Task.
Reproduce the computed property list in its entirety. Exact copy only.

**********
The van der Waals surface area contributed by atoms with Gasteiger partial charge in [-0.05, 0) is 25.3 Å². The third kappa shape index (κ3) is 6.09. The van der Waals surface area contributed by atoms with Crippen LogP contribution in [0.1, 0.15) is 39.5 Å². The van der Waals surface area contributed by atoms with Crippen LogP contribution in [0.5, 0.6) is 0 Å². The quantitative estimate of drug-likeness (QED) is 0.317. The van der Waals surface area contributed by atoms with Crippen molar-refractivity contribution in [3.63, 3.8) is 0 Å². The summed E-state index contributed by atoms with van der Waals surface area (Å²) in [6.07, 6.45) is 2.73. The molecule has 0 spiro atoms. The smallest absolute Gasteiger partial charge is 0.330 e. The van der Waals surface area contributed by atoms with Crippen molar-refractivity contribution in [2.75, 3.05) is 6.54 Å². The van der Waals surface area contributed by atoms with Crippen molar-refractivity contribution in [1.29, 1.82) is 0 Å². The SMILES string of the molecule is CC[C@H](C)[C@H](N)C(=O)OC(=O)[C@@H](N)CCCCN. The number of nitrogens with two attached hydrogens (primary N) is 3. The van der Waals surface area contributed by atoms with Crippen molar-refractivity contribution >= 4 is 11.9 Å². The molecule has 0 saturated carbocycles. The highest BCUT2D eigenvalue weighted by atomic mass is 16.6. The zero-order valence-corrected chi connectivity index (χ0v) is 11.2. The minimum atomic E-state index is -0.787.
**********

The van der Waals surface area contributed by atoms with Gasteiger partial charge in [-0.05, 0) is 25.3 Å². The third kappa shape index (κ3) is 6.09. The van der Waals surface area contributed by atoms with Crippen LogP contribution in [0.1, 0.15) is 39.5 Å². The van der Waals surface area contributed by atoms with Crippen LogP contribution in [0.5, 0.6) is 0 Å². The quantitative estimate of drug-likeness (QED) is 0.317. The van der Waals surface area contributed by atoms with Crippen molar-refractivity contribution in [3.63, 3.8) is 0 Å². The summed E-state index contributed by atoms with van der Waals surface area (Å²) in [6.07, 6.45) is 2.73. The molecule has 0 spiro atoms. The smallest absolute Gasteiger partial charge is 0.330 e. The van der Waals surface area contributed by atoms with Crippen molar-refractivity contribution in [2.75, 3.05) is 6.54 Å². The van der Waals surface area contributed by atoms with Crippen molar-refractivity contribution in [1.29, 1.82) is 0 Å². The SMILES string of the molecule is CC[C@H](C)[C@H](N)C(=O)OC(=O)[C@@H](N)CCCCN. The number of nitrogens with two attached hydrogens (primary N) is 3. The van der Waals surface area contributed by atoms with Crippen molar-refractivity contribution >= 4 is 11.9 Å². The molecule has 0 saturated carbocycles. The highest BCUT2D eigenvalue weighted by atomic mass is 16.6. The zero-order valence-corrected chi connectivity index (χ0v) is 11.2. The minimum atomic E-state index is -0.787.